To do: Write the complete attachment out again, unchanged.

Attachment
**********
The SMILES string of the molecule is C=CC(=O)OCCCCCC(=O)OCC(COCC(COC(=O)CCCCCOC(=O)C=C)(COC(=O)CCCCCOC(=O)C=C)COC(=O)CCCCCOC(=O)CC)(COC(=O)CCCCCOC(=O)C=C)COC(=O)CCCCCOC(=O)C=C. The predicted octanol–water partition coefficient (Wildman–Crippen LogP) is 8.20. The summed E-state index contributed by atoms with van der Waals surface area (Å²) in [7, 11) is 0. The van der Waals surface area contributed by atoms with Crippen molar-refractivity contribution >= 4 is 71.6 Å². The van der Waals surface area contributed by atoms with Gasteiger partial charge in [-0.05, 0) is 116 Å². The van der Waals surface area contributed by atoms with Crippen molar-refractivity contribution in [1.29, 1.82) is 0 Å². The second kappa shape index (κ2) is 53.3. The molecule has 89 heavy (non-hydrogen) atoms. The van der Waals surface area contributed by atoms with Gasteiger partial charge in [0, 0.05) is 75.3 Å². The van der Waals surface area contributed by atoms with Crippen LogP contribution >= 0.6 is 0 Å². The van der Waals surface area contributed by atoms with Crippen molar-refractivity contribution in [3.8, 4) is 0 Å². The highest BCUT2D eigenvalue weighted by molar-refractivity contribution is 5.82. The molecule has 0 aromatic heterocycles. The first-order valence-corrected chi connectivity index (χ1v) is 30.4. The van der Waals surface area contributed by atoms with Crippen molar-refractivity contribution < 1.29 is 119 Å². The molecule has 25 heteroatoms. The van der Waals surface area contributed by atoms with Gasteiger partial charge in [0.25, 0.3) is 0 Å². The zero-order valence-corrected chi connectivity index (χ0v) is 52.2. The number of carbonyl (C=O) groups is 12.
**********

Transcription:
The SMILES string of the molecule is C=CC(=O)OCCCCCC(=O)OCC(COCC(COC(=O)CCCCCOC(=O)C=C)(COC(=O)CCCCCOC(=O)C=C)COC(=O)CCCCCOC(=O)CC)(COC(=O)CCCCCOC(=O)C=C)COC(=O)CCCCCOC(=O)C=C. The predicted octanol–water partition coefficient (Wildman–Crippen LogP) is 8.20. The summed E-state index contributed by atoms with van der Waals surface area (Å²) in [7, 11) is 0. The van der Waals surface area contributed by atoms with Crippen molar-refractivity contribution >= 4 is 71.6 Å². The van der Waals surface area contributed by atoms with Gasteiger partial charge in [-0.05, 0) is 116 Å². The van der Waals surface area contributed by atoms with Crippen molar-refractivity contribution in [1.29, 1.82) is 0 Å². The second kappa shape index (κ2) is 53.3. The molecule has 89 heavy (non-hydrogen) atoms. The van der Waals surface area contributed by atoms with Gasteiger partial charge in [0, 0.05) is 75.3 Å². The van der Waals surface area contributed by atoms with Crippen LogP contribution >= 0.6 is 0 Å². The van der Waals surface area contributed by atoms with Crippen molar-refractivity contribution in [3.8, 4) is 0 Å². The highest BCUT2D eigenvalue weighted by molar-refractivity contribution is 5.82. The molecule has 0 aromatic heterocycles. The first-order valence-corrected chi connectivity index (χ1v) is 30.4. The van der Waals surface area contributed by atoms with Crippen molar-refractivity contribution < 1.29 is 119 Å². The molecule has 25 heteroatoms. The van der Waals surface area contributed by atoms with Gasteiger partial charge in [0.25, 0.3) is 0 Å². The zero-order valence-corrected chi connectivity index (χ0v) is 52.2. The number of carbonyl (C=O) groups is 12.